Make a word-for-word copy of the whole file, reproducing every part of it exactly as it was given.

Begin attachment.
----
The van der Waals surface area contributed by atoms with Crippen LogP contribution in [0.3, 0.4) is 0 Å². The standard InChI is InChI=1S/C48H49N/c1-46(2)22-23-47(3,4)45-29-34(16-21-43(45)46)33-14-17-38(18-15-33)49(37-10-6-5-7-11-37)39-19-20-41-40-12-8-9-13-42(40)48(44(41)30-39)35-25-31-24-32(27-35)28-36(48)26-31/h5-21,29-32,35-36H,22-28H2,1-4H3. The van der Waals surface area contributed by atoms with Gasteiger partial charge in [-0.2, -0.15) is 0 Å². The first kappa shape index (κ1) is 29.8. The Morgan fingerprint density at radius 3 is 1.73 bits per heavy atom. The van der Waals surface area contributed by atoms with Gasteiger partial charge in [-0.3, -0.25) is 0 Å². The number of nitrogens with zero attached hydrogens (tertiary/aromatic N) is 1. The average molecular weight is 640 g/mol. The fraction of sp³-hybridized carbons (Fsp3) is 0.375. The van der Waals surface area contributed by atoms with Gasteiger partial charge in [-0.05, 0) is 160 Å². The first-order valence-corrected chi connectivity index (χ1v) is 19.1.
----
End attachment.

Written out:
The van der Waals surface area contributed by atoms with Crippen LogP contribution in [0.3, 0.4) is 0 Å². The standard InChI is InChI=1S/C48H49N/c1-46(2)22-23-47(3,4)45-29-34(16-21-43(45)46)33-14-17-38(18-15-33)49(37-10-6-5-7-11-37)39-19-20-41-40-12-8-9-13-42(40)48(44(41)30-39)35-25-31-24-32(27-35)28-36(48)26-31/h5-21,29-32,35-36H,22-28H2,1-4H3. The van der Waals surface area contributed by atoms with Gasteiger partial charge in [-0.2, -0.15) is 0 Å². The first kappa shape index (κ1) is 29.8. The Morgan fingerprint density at radius 3 is 1.73 bits per heavy atom. The van der Waals surface area contributed by atoms with Gasteiger partial charge in [-0.3, -0.25) is 0 Å². The number of nitrogens with zero attached hydrogens (tertiary/aromatic N) is 1. The average molecular weight is 640 g/mol. The fraction of sp³-hybridized carbons (Fsp3) is 0.375. The van der Waals surface area contributed by atoms with Gasteiger partial charge in [-0.05, 0) is 160 Å². The first-order valence-corrected chi connectivity index (χ1v) is 19.1.